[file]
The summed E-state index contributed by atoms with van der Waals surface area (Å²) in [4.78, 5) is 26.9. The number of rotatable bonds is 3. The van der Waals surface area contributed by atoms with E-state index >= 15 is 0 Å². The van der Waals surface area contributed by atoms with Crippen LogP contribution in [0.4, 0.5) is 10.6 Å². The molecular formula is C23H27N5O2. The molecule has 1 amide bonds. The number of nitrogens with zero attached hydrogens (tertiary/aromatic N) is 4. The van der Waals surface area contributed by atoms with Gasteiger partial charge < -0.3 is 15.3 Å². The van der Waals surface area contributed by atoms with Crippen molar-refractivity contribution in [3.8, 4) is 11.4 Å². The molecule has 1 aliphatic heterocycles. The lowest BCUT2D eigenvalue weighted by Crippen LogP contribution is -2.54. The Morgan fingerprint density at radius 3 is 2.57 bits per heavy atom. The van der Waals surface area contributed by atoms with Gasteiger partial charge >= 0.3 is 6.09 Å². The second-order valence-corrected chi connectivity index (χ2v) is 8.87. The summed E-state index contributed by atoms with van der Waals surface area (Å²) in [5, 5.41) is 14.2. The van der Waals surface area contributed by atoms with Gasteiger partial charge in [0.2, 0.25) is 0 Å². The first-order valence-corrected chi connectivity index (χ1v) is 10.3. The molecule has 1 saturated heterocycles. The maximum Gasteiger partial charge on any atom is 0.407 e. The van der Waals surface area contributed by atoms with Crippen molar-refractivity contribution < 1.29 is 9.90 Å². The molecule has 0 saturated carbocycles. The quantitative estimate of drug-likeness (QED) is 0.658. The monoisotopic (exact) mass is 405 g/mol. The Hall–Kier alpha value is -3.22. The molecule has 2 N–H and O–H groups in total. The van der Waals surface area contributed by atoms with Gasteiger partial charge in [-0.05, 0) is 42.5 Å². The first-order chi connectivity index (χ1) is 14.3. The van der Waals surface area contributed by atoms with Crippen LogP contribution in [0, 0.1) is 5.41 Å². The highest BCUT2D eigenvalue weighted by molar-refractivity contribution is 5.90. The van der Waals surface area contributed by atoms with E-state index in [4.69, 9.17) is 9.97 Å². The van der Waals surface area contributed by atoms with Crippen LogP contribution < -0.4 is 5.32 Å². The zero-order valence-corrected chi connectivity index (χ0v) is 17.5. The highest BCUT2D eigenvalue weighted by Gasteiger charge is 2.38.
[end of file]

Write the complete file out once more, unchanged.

The summed E-state index contributed by atoms with van der Waals surface area (Å²) in [4.78, 5) is 26.9. The number of rotatable bonds is 3. The van der Waals surface area contributed by atoms with E-state index >= 15 is 0 Å². The van der Waals surface area contributed by atoms with Crippen LogP contribution in [0.4, 0.5) is 10.6 Å². The molecular formula is C23H27N5O2. The molecule has 1 amide bonds. The number of nitrogens with zero attached hydrogens (tertiary/aromatic N) is 4. The van der Waals surface area contributed by atoms with Gasteiger partial charge < -0.3 is 15.3 Å². The van der Waals surface area contributed by atoms with Crippen molar-refractivity contribution in [3.8, 4) is 11.4 Å². The molecule has 1 aliphatic heterocycles. The lowest BCUT2D eigenvalue weighted by Crippen LogP contribution is -2.54. The Morgan fingerprint density at radius 3 is 2.57 bits per heavy atom. The van der Waals surface area contributed by atoms with Gasteiger partial charge >= 0.3 is 6.09 Å². The second-order valence-corrected chi connectivity index (χ2v) is 8.87. The summed E-state index contributed by atoms with van der Waals surface area (Å²) in [5, 5.41) is 14.2. The van der Waals surface area contributed by atoms with Gasteiger partial charge in [0.2, 0.25) is 0 Å². The first-order valence-corrected chi connectivity index (χ1v) is 10.3. The molecule has 1 saturated heterocycles. The maximum Gasteiger partial charge on any atom is 0.407 e. The van der Waals surface area contributed by atoms with Crippen molar-refractivity contribution < 1.29 is 9.90 Å². The molecule has 0 saturated carbocycles. The quantitative estimate of drug-likeness (QED) is 0.658. The monoisotopic (exact) mass is 405 g/mol. The Hall–Kier alpha value is -3.22. The molecule has 2 N–H and O–H groups in total. The van der Waals surface area contributed by atoms with Gasteiger partial charge in [-0.05, 0) is 42.5 Å². The first-order chi connectivity index (χ1) is 14.3. The van der Waals surface area contributed by atoms with Crippen LogP contribution in [0, 0.1) is 5.41 Å². The highest BCUT2D eigenvalue weighted by molar-refractivity contribution is 5.90. The van der Waals surface area contributed by atoms with E-state index in [4.69, 9.17) is 9.97 Å². The van der Waals surface area contributed by atoms with Crippen LogP contribution < -0.4 is 5.32 Å². The zero-order valence-corrected chi connectivity index (χ0v) is 17.5. The highest BCUT2D eigenvalue weighted by Gasteiger charge is 2.38.